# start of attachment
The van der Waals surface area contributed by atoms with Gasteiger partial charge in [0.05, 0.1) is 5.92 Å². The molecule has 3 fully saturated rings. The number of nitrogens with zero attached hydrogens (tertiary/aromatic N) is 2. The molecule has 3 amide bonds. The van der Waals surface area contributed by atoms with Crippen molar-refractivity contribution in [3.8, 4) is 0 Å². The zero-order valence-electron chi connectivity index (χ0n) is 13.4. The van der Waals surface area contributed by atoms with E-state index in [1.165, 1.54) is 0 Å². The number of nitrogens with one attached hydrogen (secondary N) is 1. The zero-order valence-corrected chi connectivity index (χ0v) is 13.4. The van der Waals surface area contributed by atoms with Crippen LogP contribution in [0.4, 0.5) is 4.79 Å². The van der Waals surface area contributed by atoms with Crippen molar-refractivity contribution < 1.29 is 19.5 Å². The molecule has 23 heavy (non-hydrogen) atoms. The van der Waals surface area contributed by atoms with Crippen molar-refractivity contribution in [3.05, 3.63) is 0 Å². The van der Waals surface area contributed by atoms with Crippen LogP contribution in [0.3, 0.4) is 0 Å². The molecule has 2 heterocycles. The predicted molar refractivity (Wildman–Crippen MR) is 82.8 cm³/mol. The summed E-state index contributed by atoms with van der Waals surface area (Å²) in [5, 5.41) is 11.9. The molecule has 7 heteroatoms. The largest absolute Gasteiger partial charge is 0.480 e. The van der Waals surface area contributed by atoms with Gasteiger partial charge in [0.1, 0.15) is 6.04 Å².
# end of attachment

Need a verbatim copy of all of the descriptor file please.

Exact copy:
The van der Waals surface area contributed by atoms with Gasteiger partial charge in [0.05, 0.1) is 5.92 Å². The molecule has 3 fully saturated rings. The number of nitrogens with zero attached hydrogens (tertiary/aromatic N) is 2. The molecule has 3 amide bonds. The van der Waals surface area contributed by atoms with Crippen molar-refractivity contribution in [3.8, 4) is 0 Å². The zero-order valence-electron chi connectivity index (χ0n) is 13.4. The van der Waals surface area contributed by atoms with E-state index in [1.165, 1.54) is 0 Å². The number of nitrogens with one attached hydrogen (secondary N) is 1. The zero-order valence-corrected chi connectivity index (χ0v) is 13.4. The van der Waals surface area contributed by atoms with Crippen LogP contribution in [0.4, 0.5) is 4.79 Å². The van der Waals surface area contributed by atoms with Crippen molar-refractivity contribution < 1.29 is 19.5 Å². The molecule has 23 heavy (non-hydrogen) atoms. The van der Waals surface area contributed by atoms with Crippen molar-refractivity contribution in [3.05, 3.63) is 0 Å². The van der Waals surface area contributed by atoms with Crippen LogP contribution in [0.3, 0.4) is 0 Å². The molecule has 2 heterocycles. The predicted molar refractivity (Wildman–Crippen MR) is 82.8 cm³/mol. The summed E-state index contributed by atoms with van der Waals surface area (Å²) in [5, 5.41) is 11.9. The molecule has 7 heteroatoms. The largest absolute Gasteiger partial charge is 0.480 e. The van der Waals surface area contributed by atoms with Gasteiger partial charge in [0.1, 0.15) is 6.04 Å².